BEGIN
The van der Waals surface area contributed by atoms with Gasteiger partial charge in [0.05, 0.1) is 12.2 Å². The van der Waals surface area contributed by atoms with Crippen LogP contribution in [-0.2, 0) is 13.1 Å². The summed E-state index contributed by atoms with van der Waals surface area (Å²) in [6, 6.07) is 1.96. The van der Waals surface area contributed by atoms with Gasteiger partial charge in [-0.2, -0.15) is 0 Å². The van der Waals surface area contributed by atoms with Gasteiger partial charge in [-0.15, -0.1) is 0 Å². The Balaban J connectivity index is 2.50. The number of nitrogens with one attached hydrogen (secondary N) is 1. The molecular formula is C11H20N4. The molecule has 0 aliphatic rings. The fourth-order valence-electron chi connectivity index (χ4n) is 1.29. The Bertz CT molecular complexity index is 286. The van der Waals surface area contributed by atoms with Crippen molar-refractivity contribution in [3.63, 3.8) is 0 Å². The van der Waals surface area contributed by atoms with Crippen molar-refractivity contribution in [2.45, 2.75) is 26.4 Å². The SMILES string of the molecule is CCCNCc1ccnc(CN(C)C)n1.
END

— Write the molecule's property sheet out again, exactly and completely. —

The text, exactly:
The van der Waals surface area contributed by atoms with Gasteiger partial charge in [0.05, 0.1) is 12.2 Å². The van der Waals surface area contributed by atoms with Crippen LogP contribution in [-0.2, 0) is 13.1 Å². The summed E-state index contributed by atoms with van der Waals surface area (Å²) in [6, 6.07) is 1.96. The van der Waals surface area contributed by atoms with Gasteiger partial charge in [-0.2, -0.15) is 0 Å². The van der Waals surface area contributed by atoms with Gasteiger partial charge in [-0.15, -0.1) is 0 Å². The Balaban J connectivity index is 2.50. The number of nitrogens with one attached hydrogen (secondary N) is 1. The molecular formula is C11H20N4. The molecule has 0 aliphatic rings. The fourth-order valence-electron chi connectivity index (χ4n) is 1.29. The Bertz CT molecular complexity index is 286. The van der Waals surface area contributed by atoms with Crippen molar-refractivity contribution in [3.63, 3.8) is 0 Å². The van der Waals surface area contributed by atoms with Crippen molar-refractivity contribution in [2.45, 2.75) is 26.4 Å². The SMILES string of the molecule is CCCNCc1ccnc(CN(C)C)n1.